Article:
The word "utopia" suggests the ambition to attain what should be but cannot be realized. Pulqui espouses the idea that Peronism was a social project curtailed by the reactionary forces of the Argentine military and the right-wing liberals who, fearing the rise of a unionized working-class brought about the destruction of their labor practices. Biancuzzo, Santoro and Fernandez Moujan, in bringing symbolic objects like the Pulqui and Evita back from the spectral world of the afterlife, present a heroic, albeit not always harmonious, intervention in the uncompleted bereavement process of the Justicialista project. Although there is a touch of nostalgia in their intervention, the act of recovery is full of creative optimism, exemplified by the forest sequence depicting Evita and the schoolgirl. The forest, in the context of Peronism's afterlife, is a refuge from the forces of destruction. Fernandez Moujan visualizes the forest as a place where Pulqui rests after being mutilated and destroyed, until the two protagonists rescue it and make it fly once again. (23) As a trope in classic children stories, it also serves as a geographical nexus between childhood innocence and the broken dreams of adult lives; a place where sweet grandmothers turn into devouring wolves. The telos of the documentary positions both Biancuzzo and Santoro as Quixotic heroes. Their heroism opposes with dignity the destructive forces of capitalism. As with Cervantes' Don Quixote, their stances seem pathetic and absurd from a First World, free-market perspective. But from within the discursive universe of the protectionist Peronist state, their actions make perfect sense. Biancuzzo and Santoro heroically conserve the last vestiges of craft heritage. These days, the First World may find itself in need of the Biancuzzos and Santoros of the Third World. It is yet unclear what types of tools will be needed to excavate and reconstruct in the ruins of disaster capitalism.
Tomas F. Crowder Taraborrelli is Visiting Assistant Professor of Latin American Studies at Soka University of America. He was a Fellow in the Humanities at Standford University and a contributor to Italian Neorealism and Global Cinema (2007), and is currently co-editing a forthcoming anthology entitled Film and Genocide with Kristi Wilson.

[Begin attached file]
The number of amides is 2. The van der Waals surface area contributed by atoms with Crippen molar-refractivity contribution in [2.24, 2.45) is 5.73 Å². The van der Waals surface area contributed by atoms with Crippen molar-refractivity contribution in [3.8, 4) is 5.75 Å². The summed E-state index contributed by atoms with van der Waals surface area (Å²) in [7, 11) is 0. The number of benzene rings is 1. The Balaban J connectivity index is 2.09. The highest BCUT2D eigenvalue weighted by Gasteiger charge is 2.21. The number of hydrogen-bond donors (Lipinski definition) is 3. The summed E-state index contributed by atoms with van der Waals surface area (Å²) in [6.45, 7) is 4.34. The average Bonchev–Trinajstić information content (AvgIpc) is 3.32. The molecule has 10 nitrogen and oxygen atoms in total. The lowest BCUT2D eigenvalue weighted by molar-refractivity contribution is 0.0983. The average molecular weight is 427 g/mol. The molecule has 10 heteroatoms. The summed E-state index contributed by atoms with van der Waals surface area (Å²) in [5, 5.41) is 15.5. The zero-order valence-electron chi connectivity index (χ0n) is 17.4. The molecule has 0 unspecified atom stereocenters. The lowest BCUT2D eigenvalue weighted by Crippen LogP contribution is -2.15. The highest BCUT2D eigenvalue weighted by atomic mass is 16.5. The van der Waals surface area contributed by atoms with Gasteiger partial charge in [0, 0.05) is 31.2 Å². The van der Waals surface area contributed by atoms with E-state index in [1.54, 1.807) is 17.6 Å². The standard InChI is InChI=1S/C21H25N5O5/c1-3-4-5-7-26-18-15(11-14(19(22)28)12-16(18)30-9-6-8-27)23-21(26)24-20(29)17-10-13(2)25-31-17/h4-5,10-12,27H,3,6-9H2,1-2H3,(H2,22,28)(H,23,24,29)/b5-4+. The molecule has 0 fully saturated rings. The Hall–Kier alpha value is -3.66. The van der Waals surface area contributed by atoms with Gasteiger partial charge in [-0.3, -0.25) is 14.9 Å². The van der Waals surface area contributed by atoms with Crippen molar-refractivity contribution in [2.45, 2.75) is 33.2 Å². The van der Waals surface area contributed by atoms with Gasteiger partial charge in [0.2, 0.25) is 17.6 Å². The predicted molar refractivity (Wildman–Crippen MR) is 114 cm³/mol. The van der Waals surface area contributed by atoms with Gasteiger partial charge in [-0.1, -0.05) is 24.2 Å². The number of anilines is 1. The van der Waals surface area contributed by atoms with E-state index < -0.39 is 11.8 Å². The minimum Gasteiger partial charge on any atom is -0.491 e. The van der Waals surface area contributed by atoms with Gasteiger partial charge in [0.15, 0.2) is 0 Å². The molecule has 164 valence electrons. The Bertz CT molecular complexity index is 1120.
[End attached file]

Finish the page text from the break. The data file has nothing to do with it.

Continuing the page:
(1) Juan Domingo Peron, Selection de sus escritos, conferencias y discursos (Buenos Aires: Editorial Sintesis, 1973): 189.
(2) One could criticize the documentary for not making any reference to the ideologically suspicious engineers that collaborated in the design and con struction of Pulqui I and II. At no point in the film do the protagonists or the director comment on this issue.
(3) Pablo Croci, "Pulqui o el angel de la historia," El angel exterminador, luly/August, 2007.
(4) Daniel James, Resistance and Integration: Peronism and the Argentine Working Class, 1946-1976 (Cambridge: Cambridge University Press, 1988): 32.
(5) Croci, 2.
(6) Susana Rosano, "El parafso perdido del peronismo, en clave hermeica," Universidad Nacional de Rosario, 2007: 1. http://www.unsam.edu.ar/home/material/rosano.pdf.
(7) Mariano Plotkin, Manana es San Peron: Propaganda, rituales politicos en el regimen peronista (1946-1955) (Buenos Aires: Ariel, 1994): 180.
(8) Peron's Constitution of 1949 articulated the guiding principles that strove to offer people the educational opportunity to join the national labor force. Juan Jose Hernandez Arregui, a prominent Peronist intellectual who in the 1970s inspired a generation of young activists to accept justicialismo as a path to socialism, acknowledges that the establishment of technical schools for working youth was among the most important economic policies of Peron's government. According to Hernandez Arregui, this policy sought to establish economic independence by nationalizing different branches of the economy. See J.J, Hernandez Arregui, Peronismo y Socialismo (Buenos Aires: Ediciones Hachea, 1972): 216.
(9) When Peron's body was relocated to the mausoleum in San Vicente in 2006, there were shootings among the crowd that had gathered to witness the burial.
(10) James, 13.
(11) See J.M. Taylor, Eva Peron: The Myths of a Woman, (Chicago: The University of Chicago Press, 1979): 92.
(12) Plotkin, 195.
(13) Daniel Santoro, Manual de un nino peronista (Buenos Aires: La Marca, 2002): 8.
(14) lames, 25.
(15) Javier Porta Fouz and Eduardo Rojas, "Uno interiormente siempre es un artista," El Amante, July 2007.
(16) In a very revealing scene, Longhini shows a faucet covered with duct tape and plumber's putty that he found in the building that he used as his work shop before he moved in. It is a surreal artifact; layer upon layer of putty and tape that could barely plug the holes of the rusting faucet--a perfect allegory of underdevelopment.
(17) Oscar Ranzani, "Pulqui, objeto volador justicialista," Pagina 12, April 2007.
(18) Suyay Benedetti, "La Ciudad de los Nihos, un clasico," Pagina 12, August 2006.
(19) Benedetti, 1.
(20) Fouz and Rojas, 20.
(21) Santana, 5.
(22) Croci, 3.
(23) Croci, 3.
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|Author:||Crowder-Taraborrelli, Tomas F.|
|Article Type:||Critical essay|
|Date:||Jun 22, 2009|